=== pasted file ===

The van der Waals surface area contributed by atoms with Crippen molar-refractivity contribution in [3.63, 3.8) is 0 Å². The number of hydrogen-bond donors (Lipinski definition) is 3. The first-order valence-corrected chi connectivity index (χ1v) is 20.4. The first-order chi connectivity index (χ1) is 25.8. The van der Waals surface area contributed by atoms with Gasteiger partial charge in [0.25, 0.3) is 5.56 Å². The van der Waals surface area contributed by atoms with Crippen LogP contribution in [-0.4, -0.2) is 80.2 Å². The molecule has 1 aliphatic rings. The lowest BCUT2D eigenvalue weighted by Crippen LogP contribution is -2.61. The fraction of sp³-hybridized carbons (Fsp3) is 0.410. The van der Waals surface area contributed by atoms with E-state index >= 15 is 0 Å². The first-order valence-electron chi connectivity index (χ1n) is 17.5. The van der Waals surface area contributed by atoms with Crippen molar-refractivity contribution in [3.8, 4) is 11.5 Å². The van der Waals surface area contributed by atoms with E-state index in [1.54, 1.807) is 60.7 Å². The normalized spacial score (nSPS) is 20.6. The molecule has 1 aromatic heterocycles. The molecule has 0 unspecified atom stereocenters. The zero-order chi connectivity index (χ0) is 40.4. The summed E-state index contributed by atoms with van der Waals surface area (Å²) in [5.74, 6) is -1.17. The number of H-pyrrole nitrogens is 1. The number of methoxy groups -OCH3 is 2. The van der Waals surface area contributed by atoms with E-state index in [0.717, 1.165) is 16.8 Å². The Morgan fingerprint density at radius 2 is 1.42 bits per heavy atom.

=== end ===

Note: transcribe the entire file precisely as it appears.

The van der Waals surface area contributed by atoms with Crippen molar-refractivity contribution in [3.63, 3.8) is 0 Å². The number of hydrogen-bond donors (Lipinski definition) is 3. The first-order valence-corrected chi connectivity index (χ1v) is 20.4. The first-order chi connectivity index (χ1) is 25.8. The van der Waals surface area contributed by atoms with Gasteiger partial charge in [0.25, 0.3) is 5.56 Å². The van der Waals surface area contributed by atoms with Crippen LogP contribution in [-0.4, -0.2) is 80.2 Å². The molecule has 1 aliphatic rings. The lowest BCUT2D eigenvalue weighted by Crippen LogP contribution is -2.61. The fraction of sp³-hybridized carbons (Fsp3) is 0.410. The van der Waals surface area contributed by atoms with E-state index >= 15 is 0 Å². The first-order valence-electron chi connectivity index (χ1n) is 17.5. The van der Waals surface area contributed by atoms with Crippen molar-refractivity contribution in [3.8, 4) is 11.5 Å². The van der Waals surface area contributed by atoms with E-state index in [1.54, 1.807) is 60.7 Å². The normalized spacial score (nSPS) is 20.6. The molecule has 1 aromatic heterocycles. The molecule has 0 unspecified atom stereocenters. The zero-order chi connectivity index (χ0) is 40.4. The summed E-state index contributed by atoms with van der Waals surface area (Å²) in [5.74, 6) is -1.17. The number of H-pyrrole nitrogens is 1. The number of methoxy groups -OCH3 is 2. The van der Waals surface area contributed by atoms with E-state index in [0.717, 1.165) is 16.8 Å². The Morgan fingerprint density at radius 2 is 1.42 bits per heavy atom.